Alien Tech Cards: You can purchase these by docking ships with a value equal or greater than 8 at the alien artifact. You can discard the current cards for sale and get 3 new ones by placing any value ship in the alien artifact. In addition to granting you some powerful abilities Alien Tech Cards can also be worth victory points.
Territory Bonuses: The player with the most colonies on a territory gains its bonus. If there is a tie the player who previously had the bonus must return it to the territory until the tie is broken. In addition to giving a bonus action, dominance over a territory also scores you a victory point.
Although the colony markets are kind of cheesy they serve their purpose. The tiles awarded to whoever asserts their dominance over a territory are good quality and they have their special ability printed right on them. The cards are fairly standard although they are a pain to pick up I would recommend sleeving them for sure. One thing that sets this game apart from others to me component wise is there is no colour I don't want to play. The dice / matching colony tokens are all a sort of off colour that I find more attractive than most games.
Alien Frontiers is clearly not for everyone, or is it?
Family Gamers: Although this is not family friendly where anyone can walk up and buy it off a shelf take it home and play with their kids, if your family is experienced with board games this one isn't too hard. After a couple turns pretty much anyone can get the hang of it and with the right guidance this can be a great game to improve critical thinking skills. The space theme works for some kids / families, for others it doesn't if your family is experienced with board games and or enjoys the science fiction theme you should check this game out.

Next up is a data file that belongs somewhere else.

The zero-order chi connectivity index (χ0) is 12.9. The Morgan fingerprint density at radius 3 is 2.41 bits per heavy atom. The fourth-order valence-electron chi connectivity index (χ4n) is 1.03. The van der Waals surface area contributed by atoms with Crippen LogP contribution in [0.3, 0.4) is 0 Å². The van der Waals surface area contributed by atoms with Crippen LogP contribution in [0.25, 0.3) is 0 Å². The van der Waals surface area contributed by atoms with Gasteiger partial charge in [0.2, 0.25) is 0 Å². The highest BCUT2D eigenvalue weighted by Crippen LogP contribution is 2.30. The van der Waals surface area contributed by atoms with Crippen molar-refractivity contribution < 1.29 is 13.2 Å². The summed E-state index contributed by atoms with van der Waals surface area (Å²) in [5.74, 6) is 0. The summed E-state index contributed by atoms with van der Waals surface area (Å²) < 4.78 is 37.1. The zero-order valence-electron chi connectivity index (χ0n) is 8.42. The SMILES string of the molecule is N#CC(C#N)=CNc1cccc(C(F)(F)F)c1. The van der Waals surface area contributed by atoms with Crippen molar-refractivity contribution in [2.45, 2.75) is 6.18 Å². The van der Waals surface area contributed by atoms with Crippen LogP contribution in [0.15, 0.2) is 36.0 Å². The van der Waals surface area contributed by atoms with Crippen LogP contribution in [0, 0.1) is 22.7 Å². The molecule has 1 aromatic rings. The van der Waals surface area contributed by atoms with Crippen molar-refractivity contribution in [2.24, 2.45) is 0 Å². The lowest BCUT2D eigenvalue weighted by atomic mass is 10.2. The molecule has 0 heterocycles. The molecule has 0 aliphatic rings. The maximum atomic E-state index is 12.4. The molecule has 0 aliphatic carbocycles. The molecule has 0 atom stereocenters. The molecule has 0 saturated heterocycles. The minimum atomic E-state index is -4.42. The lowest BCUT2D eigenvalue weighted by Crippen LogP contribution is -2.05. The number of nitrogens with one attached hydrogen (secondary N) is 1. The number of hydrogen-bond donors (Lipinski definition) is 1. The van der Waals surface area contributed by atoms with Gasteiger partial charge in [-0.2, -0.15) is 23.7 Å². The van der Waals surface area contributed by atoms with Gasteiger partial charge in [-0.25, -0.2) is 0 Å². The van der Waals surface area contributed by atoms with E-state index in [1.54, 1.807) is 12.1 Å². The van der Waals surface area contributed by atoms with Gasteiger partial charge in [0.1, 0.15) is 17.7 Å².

Casual Gamers: There is a lot of strategy, planning and thinking in this game so if you plan on playing a game with some dinner guests this is not the one. However if you are trying to lead some casual gamers towards more in depth games this is a great game to use. It is pretty rewarding to see your strategy come together and after a couple turns, tech cards, more ships, and a territory bonus you can see your plan come to life. This is a great part of any game and is what gets people 'hooked' and wanting to play more of that game. There is enough customization / personal strategy that there is room for multiple play styles, however because there are a limited number of spots at each location you are sometimes forced into locations and this keeps the vast amount of choices available to you from becoming overwhelming.
Gamer Gamers: This is a great worker placement game, there are lots of different strategies that can be used to obtain victory. One thing Alien Frontiers does better than other worker placement games is it really gives you the ability to 'screw over' your opponents. In a family setting this would obviously not be your first choice of action however at the local games night with a group of avid gamers this is what turns this game from your typical worker placement into a game for strategic masterminds looking to find a balance between blocking opponents and scoring points yourself. Dice haters might be turned off but usually if you low roll in a game you are stuck with crappy results and thats why dice haters hate, however rolling low is not always a bad thing and tech cards allow you to add, subtract, flip or move points around your dice and your workers being your dice actually adds a unique element to Alien Frontiers.